As the lights go back on we will still remember them. Thinking of my Grandad who won the Military Medal for bravery in the field.
Last month I was a speaker at the 16th Annual Conference of the National HIV Nurses Association. The title of my presentation was, Late Diagnosis - the patient’s experience. Listening to one of the HIV nurses talking about stigma reminded me that it is not only us the patients who have to suffer from stigma but also the people who care for us and that includes our HIV nurses. I remember asking mine why she also had to remain ‘invisible’ and she told me it was to protect us and to protect our families. Because of having to hide and remain anonymous in this manner I feared she would never receive the true acclamation she deserved for all her vital work. HIV nurses play a key role in the lives of HIV positive patients, so on behalf of positive people all over the world all I would like to say a great big thank you.
It’s not only our HIV nurses and specialist doctors who play a huge role in our lives but also the scientists and researchers who will hopefully find the cure for this disease. Tragically many were wiped out in the Malaysian air crash. We owe them a huge debt of gratitude for the momentous goals they achieved before they met their premature deaths in such a shocking manner leaving us with such a devastating loss - a loss of some very great minds and a loss of hope for the future.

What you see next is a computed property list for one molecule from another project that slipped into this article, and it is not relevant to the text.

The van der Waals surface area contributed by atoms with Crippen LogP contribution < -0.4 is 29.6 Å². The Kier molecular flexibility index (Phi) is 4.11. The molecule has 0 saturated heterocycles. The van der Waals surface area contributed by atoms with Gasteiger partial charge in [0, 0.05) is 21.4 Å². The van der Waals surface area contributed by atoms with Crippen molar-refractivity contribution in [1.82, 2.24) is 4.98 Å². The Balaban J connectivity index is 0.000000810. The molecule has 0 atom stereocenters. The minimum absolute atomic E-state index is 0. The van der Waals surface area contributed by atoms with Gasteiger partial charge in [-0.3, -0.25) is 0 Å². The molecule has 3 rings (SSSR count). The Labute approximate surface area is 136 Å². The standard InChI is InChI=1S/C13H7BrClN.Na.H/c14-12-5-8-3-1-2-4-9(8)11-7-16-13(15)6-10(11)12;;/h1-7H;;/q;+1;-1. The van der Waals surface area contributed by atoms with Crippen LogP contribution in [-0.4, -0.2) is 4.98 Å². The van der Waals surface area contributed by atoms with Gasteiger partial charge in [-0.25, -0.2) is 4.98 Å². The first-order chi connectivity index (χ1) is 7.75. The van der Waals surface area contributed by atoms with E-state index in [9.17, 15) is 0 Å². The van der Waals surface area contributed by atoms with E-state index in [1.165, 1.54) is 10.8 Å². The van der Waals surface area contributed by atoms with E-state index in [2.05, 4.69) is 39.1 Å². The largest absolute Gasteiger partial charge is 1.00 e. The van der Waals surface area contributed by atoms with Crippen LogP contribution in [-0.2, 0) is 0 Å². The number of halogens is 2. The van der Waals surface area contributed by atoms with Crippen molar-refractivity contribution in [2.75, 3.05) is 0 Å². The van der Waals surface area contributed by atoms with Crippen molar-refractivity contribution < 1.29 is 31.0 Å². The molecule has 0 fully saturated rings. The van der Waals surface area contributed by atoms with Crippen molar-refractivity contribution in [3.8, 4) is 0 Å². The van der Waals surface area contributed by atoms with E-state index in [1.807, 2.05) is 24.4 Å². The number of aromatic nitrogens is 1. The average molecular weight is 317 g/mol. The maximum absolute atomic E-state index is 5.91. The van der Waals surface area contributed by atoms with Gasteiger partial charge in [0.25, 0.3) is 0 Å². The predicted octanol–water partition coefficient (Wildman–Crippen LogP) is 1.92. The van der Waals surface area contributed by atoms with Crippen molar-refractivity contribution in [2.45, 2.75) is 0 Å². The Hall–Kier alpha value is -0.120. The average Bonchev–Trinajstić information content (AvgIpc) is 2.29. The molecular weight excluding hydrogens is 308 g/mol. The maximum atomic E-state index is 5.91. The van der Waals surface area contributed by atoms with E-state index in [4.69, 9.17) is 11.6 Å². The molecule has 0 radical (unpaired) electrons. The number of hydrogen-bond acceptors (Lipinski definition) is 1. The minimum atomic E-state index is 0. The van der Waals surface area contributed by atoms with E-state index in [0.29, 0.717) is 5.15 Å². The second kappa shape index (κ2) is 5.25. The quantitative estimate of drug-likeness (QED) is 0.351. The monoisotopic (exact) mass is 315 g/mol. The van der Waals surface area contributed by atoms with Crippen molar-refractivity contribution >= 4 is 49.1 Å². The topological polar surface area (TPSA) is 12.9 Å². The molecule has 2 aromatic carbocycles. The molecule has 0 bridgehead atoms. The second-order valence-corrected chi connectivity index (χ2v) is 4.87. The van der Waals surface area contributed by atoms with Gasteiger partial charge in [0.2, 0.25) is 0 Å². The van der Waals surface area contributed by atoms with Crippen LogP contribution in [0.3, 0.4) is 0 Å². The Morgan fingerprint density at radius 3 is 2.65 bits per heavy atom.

Downing of Malaysia Airlines: Effects on International HIV/AIDS Research According to The Richard M. Brodsky Foundation
The Richard M. Brodsky Foundation would like to issue the following statement with respect to the downing of Malaysia Airlines flight MH17. There were 100 AIDS researchers, activists, public policy advocates and visionary planners about finding the cure for AIDS on the doomed flight. Dr. Joel Lange, former President of the International AIDS Society, had a novel approach for finding the AIDS cure. He managed to convince the AIDS scientists that while AIDS is a medical disease, it is first and foremost a medical pandemic. His plea to researchers: share your research. It is not about who discovers the cure, but that the cure is discovered. Currently there are 1,600,000 people dying from AIDS every year while there are 2,300,000 new HIV cases every year according to the UN AIDS Report for 2013.